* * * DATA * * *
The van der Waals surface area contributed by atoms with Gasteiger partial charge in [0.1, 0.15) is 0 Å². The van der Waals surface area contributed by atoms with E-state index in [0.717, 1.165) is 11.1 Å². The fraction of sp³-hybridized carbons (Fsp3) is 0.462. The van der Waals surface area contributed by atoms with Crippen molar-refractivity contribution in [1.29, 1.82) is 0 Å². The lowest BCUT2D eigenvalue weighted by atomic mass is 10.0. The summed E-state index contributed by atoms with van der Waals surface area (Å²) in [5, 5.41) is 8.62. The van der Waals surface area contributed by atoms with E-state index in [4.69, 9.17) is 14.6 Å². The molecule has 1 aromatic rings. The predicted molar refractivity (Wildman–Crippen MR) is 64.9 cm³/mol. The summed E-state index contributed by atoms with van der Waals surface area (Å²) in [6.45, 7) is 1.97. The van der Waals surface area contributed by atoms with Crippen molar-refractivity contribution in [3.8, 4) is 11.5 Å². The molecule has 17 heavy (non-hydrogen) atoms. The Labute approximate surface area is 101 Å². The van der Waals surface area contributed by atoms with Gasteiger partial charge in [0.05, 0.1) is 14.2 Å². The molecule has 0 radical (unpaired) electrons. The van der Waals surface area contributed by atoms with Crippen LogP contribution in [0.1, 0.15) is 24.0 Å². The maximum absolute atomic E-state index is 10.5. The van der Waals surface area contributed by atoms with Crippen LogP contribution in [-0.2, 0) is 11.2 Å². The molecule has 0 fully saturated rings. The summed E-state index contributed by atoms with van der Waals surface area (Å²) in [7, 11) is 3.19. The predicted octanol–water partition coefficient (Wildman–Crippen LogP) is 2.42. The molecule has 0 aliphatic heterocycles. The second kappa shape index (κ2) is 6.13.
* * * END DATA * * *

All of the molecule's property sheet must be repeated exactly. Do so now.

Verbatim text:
The van der Waals surface area contributed by atoms with Gasteiger partial charge in [0.1, 0.15) is 0 Å². The van der Waals surface area contributed by atoms with E-state index in [0.717, 1.165) is 11.1 Å². The fraction of sp³-hybridized carbons (Fsp3) is 0.462. The van der Waals surface area contributed by atoms with Crippen molar-refractivity contribution in [1.29, 1.82) is 0 Å². The lowest BCUT2D eigenvalue weighted by atomic mass is 10.0. The summed E-state index contributed by atoms with van der Waals surface area (Å²) in [5, 5.41) is 8.62. The van der Waals surface area contributed by atoms with E-state index in [4.69, 9.17) is 14.6 Å². The molecule has 1 aromatic rings. The predicted molar refractivity (Wildman–Crippen MR) is 64.9 cm³/mol. The summed E-state index contributed by atoms with van der Waals surface area (Å²) in [6.45, 7) is 1.97. The van der Waals surface area contributed by atoms with Crippen molar-refractivity contribution in [3.8, 4) is 11.5 Å². The molecule has 17 heavy (non-hydrogen) atoms. The Labute approximate surface area is 101 Å². The van der Waals surface area contributed by atoms with Gasteiger partial charge in [0.05, 0.1) is 14.2 Å². The molecule has 0 radical (unpaired) electrons. The van der Waals surface area contributed by atoms with Crippen LogP contribution in [0.1, 0.15) is 24.0 Å². The maximum absolute atomic E-state index is 10.5. The van der Waals surface area contributed by atoms with Crippen LogP contribution in [-0.2, 0) is 11.2 Å². The molecule has 0 fully saturated rings. The summed E-state index contributed by atoms with van der Waals surface area (Å²) in [7, 11) is 3.19. The predicted octanol–water partition coefficient (Wildman–Crippen LogP) is 2.42. The molecule has 0 aliphatic heterocycles. The second kappa shape index (κ2) is 6.13.